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F1 turns to alternative fuels for 2026 refusing the full electric alternative

By Tom Gibson | October 5, 2021


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F1 sees its future with synthetic fuels or hydrogen, but what does it mean for production cars?

F1 turns to alternative fuels for 2026 refusing the full electric alternative

As numerous western governments around the world seemingly spelled the end of the combustion engine with the banning of engines that run solely on petrol and diesel, it’s fair to say the future for the combustion engine looked relatively bleak.

If it was a business its share price would’ve crashed.

But, as we’re only now just over eight years away until the ban comes unto force here in the UK, there has been seemingly been a vote of confidence from manufacturers around the world that our future does indeed lie with the combustion engine.

How do we know? Well, rumours from the F1 paddock that VW Group, or at least one of its brands will be joining the pit lane from 2026.

2026 is when the next major engine redesign comes in and presents and opportunity for new manufacturers to join the fun.

F1 to be carbon neutral from 2030

As part of this redesign, F1 and its engine manufacturers (Mercedes, Renault, Ferrari and Honda) could’ve gone pretty much any way it wanted to. The two major factors influencing engine decisions are cost and the ability for the technology to transferred to production cars.

When choosing to opt for a revised hybrid engine with the removal of an expensive MGU-H unit for 2026, F1 and its manufacturers, which will likely include VW as it has been at the table for talks, are therefore unsurprisingly predicting that hybrid technology will continue to be a key player in the market in 2026 and beyond.

As part of F1’s drive to be carbon neutral by 2030 these hybrid engines will need to be fueled differently to the way they currently are.

The introduction of sustainable fuels is a fundamental part of F1’s future strategy that will see it be carbon neutral from 2030.

As with our own pumps, E10 fuels have been introduced at the F1 pitlane to this year, 10% of which are made from biofuels but there are much bigger plans for the future which should see the sport very much lead from the front given the nature of the industry.

These plans include introducing fuels made from biomass and synthetic e-fuels. Both can be used to fuel internal combustion engines, hence why there will likely be life in the old dog yet.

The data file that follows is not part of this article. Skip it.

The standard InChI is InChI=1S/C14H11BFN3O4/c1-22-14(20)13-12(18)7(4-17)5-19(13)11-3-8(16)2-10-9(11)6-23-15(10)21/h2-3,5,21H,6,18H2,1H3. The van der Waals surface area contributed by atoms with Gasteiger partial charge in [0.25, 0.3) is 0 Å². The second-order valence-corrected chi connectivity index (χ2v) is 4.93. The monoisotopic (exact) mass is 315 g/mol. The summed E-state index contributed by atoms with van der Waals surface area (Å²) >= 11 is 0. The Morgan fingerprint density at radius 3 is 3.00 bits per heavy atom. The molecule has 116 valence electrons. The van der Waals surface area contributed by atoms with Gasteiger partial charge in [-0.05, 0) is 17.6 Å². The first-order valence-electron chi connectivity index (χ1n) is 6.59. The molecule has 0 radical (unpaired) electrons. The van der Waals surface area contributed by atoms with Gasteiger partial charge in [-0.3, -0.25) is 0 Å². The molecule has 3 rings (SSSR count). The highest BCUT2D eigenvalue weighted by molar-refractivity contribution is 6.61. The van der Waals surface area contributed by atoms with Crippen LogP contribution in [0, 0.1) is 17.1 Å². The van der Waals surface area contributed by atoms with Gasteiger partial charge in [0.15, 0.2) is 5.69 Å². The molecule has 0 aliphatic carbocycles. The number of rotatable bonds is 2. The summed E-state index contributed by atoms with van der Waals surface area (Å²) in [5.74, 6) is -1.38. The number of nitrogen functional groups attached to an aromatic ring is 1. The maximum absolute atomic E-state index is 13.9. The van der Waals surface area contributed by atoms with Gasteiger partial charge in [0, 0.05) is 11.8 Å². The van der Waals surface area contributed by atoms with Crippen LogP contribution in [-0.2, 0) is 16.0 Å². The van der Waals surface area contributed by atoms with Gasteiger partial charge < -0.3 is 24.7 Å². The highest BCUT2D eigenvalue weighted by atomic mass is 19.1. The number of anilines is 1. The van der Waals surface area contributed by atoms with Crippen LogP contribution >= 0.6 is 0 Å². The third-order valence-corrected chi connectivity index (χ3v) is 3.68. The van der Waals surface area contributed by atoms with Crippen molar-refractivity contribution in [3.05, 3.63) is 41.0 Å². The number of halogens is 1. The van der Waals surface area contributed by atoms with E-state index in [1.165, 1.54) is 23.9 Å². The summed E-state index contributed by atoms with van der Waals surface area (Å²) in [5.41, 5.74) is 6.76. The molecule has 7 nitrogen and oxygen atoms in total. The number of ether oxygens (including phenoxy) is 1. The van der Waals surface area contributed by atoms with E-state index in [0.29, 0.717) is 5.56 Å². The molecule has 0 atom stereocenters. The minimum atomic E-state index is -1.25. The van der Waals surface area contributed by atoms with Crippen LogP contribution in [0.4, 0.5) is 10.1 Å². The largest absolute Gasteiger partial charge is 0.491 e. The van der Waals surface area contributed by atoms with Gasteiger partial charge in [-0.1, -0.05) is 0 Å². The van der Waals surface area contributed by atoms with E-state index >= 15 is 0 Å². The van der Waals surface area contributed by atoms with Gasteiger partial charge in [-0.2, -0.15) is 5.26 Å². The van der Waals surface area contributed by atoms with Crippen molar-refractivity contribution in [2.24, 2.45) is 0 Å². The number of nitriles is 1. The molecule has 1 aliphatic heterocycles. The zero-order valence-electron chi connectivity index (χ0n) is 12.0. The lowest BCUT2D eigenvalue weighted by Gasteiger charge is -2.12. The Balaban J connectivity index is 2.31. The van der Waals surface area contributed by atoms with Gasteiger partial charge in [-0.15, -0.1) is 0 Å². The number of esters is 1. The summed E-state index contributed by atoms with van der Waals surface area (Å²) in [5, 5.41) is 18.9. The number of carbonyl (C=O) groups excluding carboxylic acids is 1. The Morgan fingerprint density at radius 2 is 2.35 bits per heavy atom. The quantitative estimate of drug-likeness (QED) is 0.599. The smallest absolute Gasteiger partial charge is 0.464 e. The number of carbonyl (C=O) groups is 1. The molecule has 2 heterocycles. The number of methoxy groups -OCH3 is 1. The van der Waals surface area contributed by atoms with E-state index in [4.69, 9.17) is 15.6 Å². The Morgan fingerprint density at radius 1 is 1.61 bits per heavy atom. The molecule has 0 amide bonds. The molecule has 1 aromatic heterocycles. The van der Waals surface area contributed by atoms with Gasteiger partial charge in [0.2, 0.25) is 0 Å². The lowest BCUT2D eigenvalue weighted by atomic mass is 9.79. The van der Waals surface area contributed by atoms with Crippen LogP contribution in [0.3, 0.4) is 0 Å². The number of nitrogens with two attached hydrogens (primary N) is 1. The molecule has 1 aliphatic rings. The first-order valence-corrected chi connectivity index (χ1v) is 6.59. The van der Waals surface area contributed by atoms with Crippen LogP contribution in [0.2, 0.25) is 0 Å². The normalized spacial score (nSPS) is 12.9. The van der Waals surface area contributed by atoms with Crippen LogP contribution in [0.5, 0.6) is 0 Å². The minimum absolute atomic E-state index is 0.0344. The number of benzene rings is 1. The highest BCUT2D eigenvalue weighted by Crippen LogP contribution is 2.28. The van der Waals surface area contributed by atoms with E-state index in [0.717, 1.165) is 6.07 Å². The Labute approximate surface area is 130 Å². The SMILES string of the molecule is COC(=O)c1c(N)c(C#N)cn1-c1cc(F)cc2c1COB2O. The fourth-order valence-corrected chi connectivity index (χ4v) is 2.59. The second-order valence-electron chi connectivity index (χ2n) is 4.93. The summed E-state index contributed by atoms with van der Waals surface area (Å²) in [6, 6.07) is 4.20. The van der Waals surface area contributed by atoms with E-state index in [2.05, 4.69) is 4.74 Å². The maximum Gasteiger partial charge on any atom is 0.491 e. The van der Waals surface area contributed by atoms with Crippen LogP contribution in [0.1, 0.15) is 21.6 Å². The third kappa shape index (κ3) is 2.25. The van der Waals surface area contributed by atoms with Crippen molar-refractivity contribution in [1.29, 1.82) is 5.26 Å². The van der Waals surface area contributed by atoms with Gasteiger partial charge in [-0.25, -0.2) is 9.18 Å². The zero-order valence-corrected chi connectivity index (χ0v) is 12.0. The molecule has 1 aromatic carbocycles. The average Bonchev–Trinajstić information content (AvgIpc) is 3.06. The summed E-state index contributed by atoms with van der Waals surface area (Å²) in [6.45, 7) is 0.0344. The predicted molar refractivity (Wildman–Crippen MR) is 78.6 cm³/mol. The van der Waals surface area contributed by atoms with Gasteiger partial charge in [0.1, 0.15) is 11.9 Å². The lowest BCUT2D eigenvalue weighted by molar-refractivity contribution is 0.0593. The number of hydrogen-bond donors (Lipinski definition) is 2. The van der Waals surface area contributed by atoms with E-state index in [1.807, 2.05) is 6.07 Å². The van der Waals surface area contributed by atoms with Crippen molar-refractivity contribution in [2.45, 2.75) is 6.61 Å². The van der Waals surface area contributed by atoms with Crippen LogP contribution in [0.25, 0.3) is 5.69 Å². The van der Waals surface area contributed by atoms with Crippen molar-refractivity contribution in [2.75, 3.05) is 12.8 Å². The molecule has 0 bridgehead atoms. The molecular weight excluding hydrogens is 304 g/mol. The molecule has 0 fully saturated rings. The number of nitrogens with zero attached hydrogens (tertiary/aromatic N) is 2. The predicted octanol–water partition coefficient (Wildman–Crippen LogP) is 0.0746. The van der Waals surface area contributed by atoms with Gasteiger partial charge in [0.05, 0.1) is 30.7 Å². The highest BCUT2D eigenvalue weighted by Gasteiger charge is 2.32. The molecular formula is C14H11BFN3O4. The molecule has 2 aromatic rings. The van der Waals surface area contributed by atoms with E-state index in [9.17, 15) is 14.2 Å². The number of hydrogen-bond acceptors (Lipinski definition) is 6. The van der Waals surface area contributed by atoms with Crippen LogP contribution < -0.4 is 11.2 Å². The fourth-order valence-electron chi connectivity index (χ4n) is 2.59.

If that’s unsurprising, maybe another revelation from the BBC’s Andrew Benson is slightly more eye catching.

He’s reported here that from 2030 hydrogen is being seriously investigated as the next fuel for the sport in what is a clear ‘no’ to full electric power.

What are biomass and synthetic fuels?

Like regular gasoline, both fuels emit CO2 which is a major hurdle.

They have a claim to being more sustainable however as they create reduced emissions over the life cycle of the fuel.

Biomass is made from waste oil from animals and plants, waste from homes and businesses and even feedstocks. The fuel is considered to be carbon neutral as the product will only ever give out the same amount of carbon when it’s burned than it’s absorbed while growing.

Synthetic fuels can also be carbon neutral and are made via an industrial process that captures CO2 from the atmosphere and combines it with hydrogen to make fuel. The major downside with synthetics is that manufacturing them, with today’s technology at least, requires a lot of energy which downgrades just how ‘green’ the fuel is.

VW Group brand, Porsche, has already invested heavily in a synthetic e-fuel plant in Chile – hence why speculation is growing that it will be Porsche themselves, or potentially Audi with its famous Le Mans history, that are the brand that enters F1 in 2026.

F1 bosses have not yet committed one way or the other to either biomass or synthetic fuels and don’t appear to have a preference at this stage, which is likely because the manufacturers themselves don’t yet know either.

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